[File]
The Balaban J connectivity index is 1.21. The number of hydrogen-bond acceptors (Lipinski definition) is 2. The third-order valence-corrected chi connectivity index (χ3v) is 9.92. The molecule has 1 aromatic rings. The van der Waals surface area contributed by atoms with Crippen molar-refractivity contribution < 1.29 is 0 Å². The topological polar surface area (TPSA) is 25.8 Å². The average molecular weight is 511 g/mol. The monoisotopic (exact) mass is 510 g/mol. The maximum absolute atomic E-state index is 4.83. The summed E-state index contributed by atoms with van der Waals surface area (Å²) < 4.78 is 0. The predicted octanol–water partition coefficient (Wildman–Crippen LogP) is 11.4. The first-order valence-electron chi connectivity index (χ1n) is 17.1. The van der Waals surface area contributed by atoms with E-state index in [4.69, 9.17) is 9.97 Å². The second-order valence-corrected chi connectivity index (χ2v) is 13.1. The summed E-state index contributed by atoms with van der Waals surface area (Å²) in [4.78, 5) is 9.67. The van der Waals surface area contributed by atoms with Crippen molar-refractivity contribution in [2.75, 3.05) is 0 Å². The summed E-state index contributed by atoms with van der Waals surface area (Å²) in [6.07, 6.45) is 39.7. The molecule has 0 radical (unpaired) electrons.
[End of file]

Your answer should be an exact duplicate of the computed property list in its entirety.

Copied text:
The Balaban J connectivity index is 1.21. The number of hydrogen-bond acceptors (Lipinski definition) is 2. The third-order valence-corrected chi connectivity index (χ3v) is 9.92. The molecule has 1 aromatic rings. The van der Waals surface area contributed by atoms with Crippen molar-refractivity contribution < 1.29 is 0 Å². The topological polar surface area (TPSA) is 25.8 Å². The average molecular weight is 511 g/mol. The monoisotopic (exact) mass is 510 g/mol. The maximum absolute atomic E-state index is 4.83. The summed E-state index contributed by atoms with van der Waals surface area (Å²) < 4.78 is 0. The predicted octanol–water partition coefficient (Wildman–Crippen LogP) is 11.4. The first-order valence-electron chi connectivity index (χ1n) is 17.1. The van der Waals surface area contributed by atoms with E-state index in [4.69, 9.17) is 9.97 Å². The second-order valence-corrected chi connectivity index (χ2v) is 13.1. The summed E-state index contributed by atoms with van der Waals surface area (Å²) in [4.78, 5) is 9.67. The van der Waals surface area contributed by atoms with Crippen molar-refractivity contribution in [2.75, 3.05) is 0 Å². The summed E-state index contributed by atoms with van der Waals surface area (Å²) in [6.07, 6.45) is 39.7. The molecule has 0 radical (unpaired) electrons.